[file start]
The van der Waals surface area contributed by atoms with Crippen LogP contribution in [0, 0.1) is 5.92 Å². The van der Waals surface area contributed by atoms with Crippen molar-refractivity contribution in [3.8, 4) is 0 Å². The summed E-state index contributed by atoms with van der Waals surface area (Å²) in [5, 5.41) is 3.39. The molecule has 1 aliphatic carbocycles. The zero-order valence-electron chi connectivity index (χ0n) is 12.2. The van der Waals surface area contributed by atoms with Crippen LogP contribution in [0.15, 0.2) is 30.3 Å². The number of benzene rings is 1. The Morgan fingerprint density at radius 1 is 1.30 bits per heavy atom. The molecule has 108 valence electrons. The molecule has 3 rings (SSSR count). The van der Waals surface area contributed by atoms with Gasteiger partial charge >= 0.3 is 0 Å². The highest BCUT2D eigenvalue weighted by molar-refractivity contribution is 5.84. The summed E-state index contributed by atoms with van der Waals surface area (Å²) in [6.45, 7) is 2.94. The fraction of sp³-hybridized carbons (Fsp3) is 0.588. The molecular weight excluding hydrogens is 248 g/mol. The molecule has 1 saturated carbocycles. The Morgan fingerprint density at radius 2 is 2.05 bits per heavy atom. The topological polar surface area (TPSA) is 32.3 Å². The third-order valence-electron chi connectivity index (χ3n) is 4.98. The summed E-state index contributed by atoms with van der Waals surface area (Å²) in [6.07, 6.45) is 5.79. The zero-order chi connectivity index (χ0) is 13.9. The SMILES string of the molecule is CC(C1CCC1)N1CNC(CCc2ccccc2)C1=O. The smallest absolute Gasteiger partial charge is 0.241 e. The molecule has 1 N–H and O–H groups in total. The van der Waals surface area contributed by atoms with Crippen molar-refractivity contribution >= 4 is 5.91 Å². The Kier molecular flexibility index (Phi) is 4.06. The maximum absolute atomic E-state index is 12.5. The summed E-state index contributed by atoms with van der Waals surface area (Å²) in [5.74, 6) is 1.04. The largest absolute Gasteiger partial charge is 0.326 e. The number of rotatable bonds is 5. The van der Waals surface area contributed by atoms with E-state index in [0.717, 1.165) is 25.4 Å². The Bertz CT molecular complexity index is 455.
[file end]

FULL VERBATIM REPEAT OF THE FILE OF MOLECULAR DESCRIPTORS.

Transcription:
The van der Waals surface area contributed by atoms with Crippen LogP contribution in [0, 0.1) is 5.92 Å². The van der Waals surface area contributed by atoms with Crippen molar-refractivity contribution in [3.8, 4) is 0 Å². The summed E-state index contributed by atoms with van der Waals surface area (Å²) in [5, 5.41) is 3.39. The molecule has 1 aliphatic carbocycles. The zero-order valence-electron chi connectivity index (χ0n) is 12.2. The van der Waals surface area contributed by atoms with Crippen LogP contribution in [0.15, 0.2) is 30.3 Å². The number of benzene rings is 1. The Morgan fingerprint density at radius 1 is 1.30 bits per heavy atom. The molecule has 108 valence electrons. The molecule has 3 rings (SSSR count). The van der Waals surface area contributed by atoms with Gasteiger partial charge >= 0.3 is 0 Å². The highest BCUT2D eigenvalue weighted by molar-refractivity contribution is 5.84. The summed E-state index contributed by atoms with van der Waals surface area (Å²) in [6.45, 7) is 2.94. The fraction of sp³-hybridized carbons (Fsp3) is 0.588. The molecular weight excluding hydrogens is 248 g/mol. The molecule has 1 saturated carbocycles. The Morgan fingerprint density at radius 2 is 2.05 bits per heavy atom. The topological polar surface area (TPSA) is 32.3 Å². The third-order valence-electron chi connectivity index (χ3n) is 4.98. The summed E-state index contributed by atoms with van der Waals surface area (Å²) in [6.07, 6.45) is 5.79. The zero-order chi connectivity index (χ0) is 13.9. The SMILES string of the molecule is CC(C1CCC1)N1CNC(CCc2ccccc2)C1=O. The smallest absolute Gasteiger partial charge is 0.241 e. The molecule has 1 N–H and O–H groups in total. The van der Waals surface area contributed by atoms with Crippen molar-refractivity contribution >= 4 is 5.91 Å². The Kier molecular flexibility index (Phi) is 4.06. The maximum absolute atomic E-state index is 12.5. The summed E-state index contributed by atoms with van der Waals surface area (Å²) in [5.74, 6) is 1.04. The largest absolute Gasteiger partial charge is 0.326 e. The number of rotatable bonds is 5. The van der Waals surface area contributed by atoms with E-state index in [0.717, 1.165) is 25.4 Å². The Bertz CT molecular complexity index is 455.